The Ethics of Forgiveness: A Collection of Essays

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Christel Fricke
Routledge, Mar 1, 2013 - Philosophy - 212 pages

We are often pressed to forgive or in need of forgiveness: Wrongdoing is common. Even after a perpetrator has been taken to court and punished, forgiveness still has a role to play. How should a victim and a perpetrator relate to each other outside the courtroom, and how should others relate to them? Communicating about forgiveness is particularly urgent in cases of civil war and crimes against humanity inside a community where, if there were no forgiveness, the community would fall apart.

Forgiveness is governed by social and, in particular, by moral norms. Do those who ask to be forgiven have to fulfil certain conditions for being granted forgiveness? And what does the granting of forgiveness consist in? We may feel like refusing to forgive those perpetrators who have committed the most horrendous crimes. But is such a refusal justified even if they repent their crimes? Could there be a duty for the victim to forgive? Can forgiveness be granted by a third party? Under which conditions may we forgive ourselves?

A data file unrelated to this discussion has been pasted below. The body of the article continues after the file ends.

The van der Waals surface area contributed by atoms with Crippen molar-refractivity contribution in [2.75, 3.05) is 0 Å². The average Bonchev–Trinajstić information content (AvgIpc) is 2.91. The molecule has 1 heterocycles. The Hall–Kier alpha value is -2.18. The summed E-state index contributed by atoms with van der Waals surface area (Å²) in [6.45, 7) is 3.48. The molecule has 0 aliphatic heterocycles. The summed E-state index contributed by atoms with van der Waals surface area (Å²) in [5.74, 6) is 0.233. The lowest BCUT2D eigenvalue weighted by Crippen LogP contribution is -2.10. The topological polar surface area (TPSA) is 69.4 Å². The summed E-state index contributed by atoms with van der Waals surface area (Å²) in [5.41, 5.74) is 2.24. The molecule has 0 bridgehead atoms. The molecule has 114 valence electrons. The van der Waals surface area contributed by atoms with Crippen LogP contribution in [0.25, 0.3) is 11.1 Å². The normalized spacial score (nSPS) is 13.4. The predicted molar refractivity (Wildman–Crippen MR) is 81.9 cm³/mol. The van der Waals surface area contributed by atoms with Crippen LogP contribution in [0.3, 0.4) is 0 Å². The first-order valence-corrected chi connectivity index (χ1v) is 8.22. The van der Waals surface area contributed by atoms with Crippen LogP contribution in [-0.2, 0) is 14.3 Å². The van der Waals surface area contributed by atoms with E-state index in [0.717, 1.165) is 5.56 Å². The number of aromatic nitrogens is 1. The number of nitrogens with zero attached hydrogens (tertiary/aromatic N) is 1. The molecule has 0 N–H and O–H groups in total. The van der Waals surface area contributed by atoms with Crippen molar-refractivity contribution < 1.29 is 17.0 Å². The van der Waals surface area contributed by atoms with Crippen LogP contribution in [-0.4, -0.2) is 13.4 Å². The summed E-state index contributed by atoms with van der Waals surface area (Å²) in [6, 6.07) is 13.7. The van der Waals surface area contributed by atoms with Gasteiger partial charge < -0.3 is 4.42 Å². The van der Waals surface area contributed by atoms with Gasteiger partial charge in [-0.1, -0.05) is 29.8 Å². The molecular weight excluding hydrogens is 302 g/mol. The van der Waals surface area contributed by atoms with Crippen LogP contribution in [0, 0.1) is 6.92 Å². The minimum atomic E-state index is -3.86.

The papers collected in the present volume address all these questions, exploring the practice of forgiveness and its normative constraints. Topics include the ancient Chinese and the Christian traditions of forgiveness, the impact of forgiveness on the moral dignity and self-respect of the victim, self-forgiveness, the narrative of forgiveness as well as the limits of forgiveness. Such limits may arise from the personal, historical, or political conditions of wrongdoing or from the emotional constraints of the victims.


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Forgiveness and Forbearance in Ancient China
Unconditional Forgiveness in Christianity?
What We Cannot Do to Each Other
The Self Rewritten
SelfForgiveness and the Narrative Sense of Self
Conditional Unconditional Forgiveness
Forgiveness Without Blame1 Espen Gamlund
On Loving Our Enemies
Can Forgiveness Be Morally Wrong?
Apologising for Historic Injustices
Forgiveness History Narrative

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About the author (2013)

Christel Fricke is Professor of Philosophy at the University of Oslo, Norway and the director of the Centre for the Study of Mind in Nature since 2007.

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